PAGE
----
The researchers estimated that, using natural gas-derived hydrogen fuel, the Zero-V would cost seven percent more than a comparable diesel vessel to maintain and keep fueled. But natural gas-derived hydrogen fuel offers no overall emissions benefits compared to diesel when the production, storage, and transportation of hydrogen is factored in. Researchers also spoke to two hydrogen fuel companies that said they would be able to produce hydrogen from renewable energy in the quantities that the ship would need, but at that point, “the total annual O&M costs for operating the Zero-V are 41.9 percent higher,” the report stated.

Still, in the Sandia press release Scripps fleet manager Bruce Applegate was optimistic and compared hydrogen-powered vessels today to solar panels several years ago. “Like other game-changing ideas, this approach initially seems expensive. But solar power was very expensive not too long ago, and now it’s affordable and widely adopted. Hydrogen fuel cells are just as transformative a technology.”

Listing image by Glosten


Thanks to a lot of help from John Prentice I was able to replace the centerboard on Pineapple Express (SR31 #105).
I posted some photos in an album, and shared with the Searunner group.

This was a pretty standard board, built mostly to plans, but a little thin and without the split hose padding — the original builder made the boat’s centerboard trunk narrower than plans, so the old board was always a tight fit.

3 sheets 3/8″ marine grade okume plywood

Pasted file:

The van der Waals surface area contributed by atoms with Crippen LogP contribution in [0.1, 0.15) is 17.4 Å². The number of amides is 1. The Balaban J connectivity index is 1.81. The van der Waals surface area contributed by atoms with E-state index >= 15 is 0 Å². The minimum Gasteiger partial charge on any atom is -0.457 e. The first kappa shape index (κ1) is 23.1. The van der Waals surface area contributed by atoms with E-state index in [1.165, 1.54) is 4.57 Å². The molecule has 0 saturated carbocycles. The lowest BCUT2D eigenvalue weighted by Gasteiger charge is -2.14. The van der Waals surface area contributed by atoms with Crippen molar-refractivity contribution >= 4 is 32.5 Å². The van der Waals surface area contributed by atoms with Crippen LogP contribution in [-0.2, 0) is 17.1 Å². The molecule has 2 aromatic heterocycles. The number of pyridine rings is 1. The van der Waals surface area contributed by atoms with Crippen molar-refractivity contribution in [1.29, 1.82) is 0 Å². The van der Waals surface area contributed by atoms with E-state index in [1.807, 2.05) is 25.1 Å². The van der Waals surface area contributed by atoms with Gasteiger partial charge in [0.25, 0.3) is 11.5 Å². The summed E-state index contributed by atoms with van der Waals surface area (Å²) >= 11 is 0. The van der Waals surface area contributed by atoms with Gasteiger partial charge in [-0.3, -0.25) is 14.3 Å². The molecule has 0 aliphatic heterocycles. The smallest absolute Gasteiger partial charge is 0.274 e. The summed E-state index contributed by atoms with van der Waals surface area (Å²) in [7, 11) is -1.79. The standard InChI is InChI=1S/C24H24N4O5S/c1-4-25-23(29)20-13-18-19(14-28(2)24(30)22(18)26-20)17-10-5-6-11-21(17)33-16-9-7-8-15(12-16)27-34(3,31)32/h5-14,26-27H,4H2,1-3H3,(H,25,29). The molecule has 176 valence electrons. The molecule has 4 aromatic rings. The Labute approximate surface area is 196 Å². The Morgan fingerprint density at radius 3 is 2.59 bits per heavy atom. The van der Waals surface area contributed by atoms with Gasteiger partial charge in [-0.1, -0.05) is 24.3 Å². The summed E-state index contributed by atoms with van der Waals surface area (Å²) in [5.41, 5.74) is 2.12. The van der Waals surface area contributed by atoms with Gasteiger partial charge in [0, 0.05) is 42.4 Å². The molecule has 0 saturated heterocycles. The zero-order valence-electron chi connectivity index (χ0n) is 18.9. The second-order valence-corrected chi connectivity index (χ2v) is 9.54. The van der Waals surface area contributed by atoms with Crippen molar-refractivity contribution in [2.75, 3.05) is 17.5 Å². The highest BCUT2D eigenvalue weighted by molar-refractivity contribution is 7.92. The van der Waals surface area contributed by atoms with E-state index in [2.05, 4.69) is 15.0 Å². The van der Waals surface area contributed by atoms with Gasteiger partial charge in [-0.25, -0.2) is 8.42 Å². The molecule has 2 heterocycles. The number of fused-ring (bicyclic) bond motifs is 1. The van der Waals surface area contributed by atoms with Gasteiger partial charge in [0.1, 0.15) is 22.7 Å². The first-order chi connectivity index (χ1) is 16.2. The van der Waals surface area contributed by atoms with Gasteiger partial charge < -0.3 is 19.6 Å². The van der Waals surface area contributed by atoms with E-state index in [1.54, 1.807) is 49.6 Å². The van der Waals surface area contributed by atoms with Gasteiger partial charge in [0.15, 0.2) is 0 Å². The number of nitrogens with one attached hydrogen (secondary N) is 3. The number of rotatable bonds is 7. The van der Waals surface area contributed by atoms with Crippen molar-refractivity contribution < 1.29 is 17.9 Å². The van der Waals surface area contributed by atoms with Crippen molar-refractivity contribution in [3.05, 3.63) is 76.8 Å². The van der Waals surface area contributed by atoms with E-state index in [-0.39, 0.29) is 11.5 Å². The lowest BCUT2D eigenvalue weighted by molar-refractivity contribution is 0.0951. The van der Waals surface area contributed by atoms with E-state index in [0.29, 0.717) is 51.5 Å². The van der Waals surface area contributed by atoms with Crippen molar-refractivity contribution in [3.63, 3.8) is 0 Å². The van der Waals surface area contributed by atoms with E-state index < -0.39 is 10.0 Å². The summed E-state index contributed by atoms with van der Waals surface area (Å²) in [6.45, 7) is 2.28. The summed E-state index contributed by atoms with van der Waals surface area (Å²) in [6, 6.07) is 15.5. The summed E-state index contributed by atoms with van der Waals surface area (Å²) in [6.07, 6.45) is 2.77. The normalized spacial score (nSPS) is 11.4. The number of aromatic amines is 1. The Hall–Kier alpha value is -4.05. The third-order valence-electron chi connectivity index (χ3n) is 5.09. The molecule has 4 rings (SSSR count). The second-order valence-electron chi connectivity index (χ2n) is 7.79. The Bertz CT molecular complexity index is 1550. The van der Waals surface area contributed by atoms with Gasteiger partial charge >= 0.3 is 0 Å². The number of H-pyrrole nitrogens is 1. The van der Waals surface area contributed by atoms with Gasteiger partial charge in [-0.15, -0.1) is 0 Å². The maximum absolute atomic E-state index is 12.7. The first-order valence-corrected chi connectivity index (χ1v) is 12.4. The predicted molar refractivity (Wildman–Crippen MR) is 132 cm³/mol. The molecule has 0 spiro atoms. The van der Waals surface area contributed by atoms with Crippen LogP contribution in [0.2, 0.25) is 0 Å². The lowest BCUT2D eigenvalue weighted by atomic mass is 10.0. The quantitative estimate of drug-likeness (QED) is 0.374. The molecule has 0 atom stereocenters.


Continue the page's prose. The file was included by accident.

2 gallons system three silver tip epoxy
36 feet x 50″ fiberlay 3.6 oz cloth
2″ pvc tubing
3/4″ pvc tubing with caps

  • How we did it
    Laminated 3x 3/8″ Marine plywood
    Laid grid with pencil
    Drew shape with pencil
    Cut shape
    Made foil jig from thick plywood
    Draw contours with grid
    Cut guide grooves with skill saw and foil jig
    Shaved edges down with power plane
    Sanded fair
    Indented around pivot point
    Filled low spots with thickened epoxy
    Laid first layer of 3.6 oz cloth dry
    Lapped over 2″ on leading edge, kept trailing edge loose
    Laid 2nd layer of cloth wet
    Painted on cover coat
    Flip and repeat
    Fair the trailing edge with thick epoxy
    Thickener coat 12 oz with silica
    2x thin gloss coats 6oz each
    Bevel trailing edge 10° to one side to prevent oscillation
    Sand, wash weigh (98lbs) and cure 3 days



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Former Ferry


As someone who rode out 2 hurricanes, one with a 10 ft tidal surge, on a 33 ft. former ferry boat where the engine had to be kept at half throttle in forward just to keep the mooring from dragging, some “duds” are devoutly to be wished for.